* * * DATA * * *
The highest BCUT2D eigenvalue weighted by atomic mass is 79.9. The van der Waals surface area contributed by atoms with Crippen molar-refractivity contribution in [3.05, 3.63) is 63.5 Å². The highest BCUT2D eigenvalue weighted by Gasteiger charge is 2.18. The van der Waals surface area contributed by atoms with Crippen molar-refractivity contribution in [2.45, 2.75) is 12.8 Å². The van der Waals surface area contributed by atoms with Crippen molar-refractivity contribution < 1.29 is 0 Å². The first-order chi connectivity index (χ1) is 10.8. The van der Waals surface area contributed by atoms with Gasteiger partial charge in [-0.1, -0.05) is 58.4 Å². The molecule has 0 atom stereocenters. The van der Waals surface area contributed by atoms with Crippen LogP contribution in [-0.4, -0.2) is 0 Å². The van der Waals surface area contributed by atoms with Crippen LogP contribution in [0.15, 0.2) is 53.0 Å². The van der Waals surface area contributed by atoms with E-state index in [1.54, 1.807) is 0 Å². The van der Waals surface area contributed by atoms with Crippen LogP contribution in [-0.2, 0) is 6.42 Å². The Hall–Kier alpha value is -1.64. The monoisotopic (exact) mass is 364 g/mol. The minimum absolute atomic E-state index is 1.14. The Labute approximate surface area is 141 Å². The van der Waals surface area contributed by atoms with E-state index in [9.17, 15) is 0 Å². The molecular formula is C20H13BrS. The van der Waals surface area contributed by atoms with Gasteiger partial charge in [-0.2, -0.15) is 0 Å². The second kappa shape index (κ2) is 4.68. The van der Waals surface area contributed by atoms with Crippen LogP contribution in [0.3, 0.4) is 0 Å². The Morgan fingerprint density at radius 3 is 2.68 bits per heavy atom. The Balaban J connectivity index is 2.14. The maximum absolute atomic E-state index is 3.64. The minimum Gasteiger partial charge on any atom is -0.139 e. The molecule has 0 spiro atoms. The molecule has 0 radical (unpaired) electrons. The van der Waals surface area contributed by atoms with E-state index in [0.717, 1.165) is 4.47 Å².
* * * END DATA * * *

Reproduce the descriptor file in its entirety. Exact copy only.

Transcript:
The highest BCUT2D eigenvalue weighted by atomic mass is 79.9. The van der Waals surface area contributed by atoms with Crippen molar-refractivity contribution in [3.05, 3.63) is 63.5 Å². The highest BCUT2D eigenvalue weighted by Gasteiger charge is 2.18. The van der Waals surface area contributed by atoms with Crippen molar-refractivity contribution in [2.45, 2.75) is 12.8 Å². The van der Waals surface area contributed by atoms with Crippen molar-refractivity contribution < 1.29 is 0 Å². The first-order chi connectivity index (χ1) is 10.8. The van der Waals surface area contributed by atoms with Gasteiger partial charge in [-0.1, -0.05) is 58.4 Å². The molecule has 0 atom stereocenters. The van der Waals surface area contributed by atoms with Crippen LogP contribution in [-0.4, -0.2) is 0 Å². The van der Waals surface area contributed by atoms with Crippen LogP contribution in [0.15, 0.2) is 53.0 Å². The van der Waals surface area contributed by atoms with E-state index in [1.54, 1.807) is 0 Å². The van der Waals surface area contributed by atoms with Crippen LogP contribution in [-0.2, 0) is 6.42 Å². The Hall–Kier alpha value is -1.64. The monoisotopic (exact) mass is 364 g/mol. The minimum absolute atomic E-state index is 1.14. The Labute approximate surface area is 141 Å². The van der Waals surface area contributed by atoms with E-state index in [9.17, 15) is 0 Å². The molecular formula is C20H13BrS. The van der Waals surface area contributed by atoms with Gasteiger partial charge in [-0.2, -0.15) is 0 Å². The second kappa shape index (κ2) is 4.68. The van der Waals surface area contributed by atoms with Crippen LogP contribution in [0.3, 0.4) is 0 Å². The Morgan fingerprint density at radius 3 is 2.68 bits per heavy atom. The Balaban J connectivity index is 2.14. The maximum absolute atomic E-state index is 3.64. The minimum Gasteiger partial charge on any atom is -0.139 e. The molecule has 0 spiro atoms. The molecule has 0 radical (unpaired) electrons. The van der Waals surface area contributed by atoms with E-state index in [0.717, 1.165) is 4.47 Å².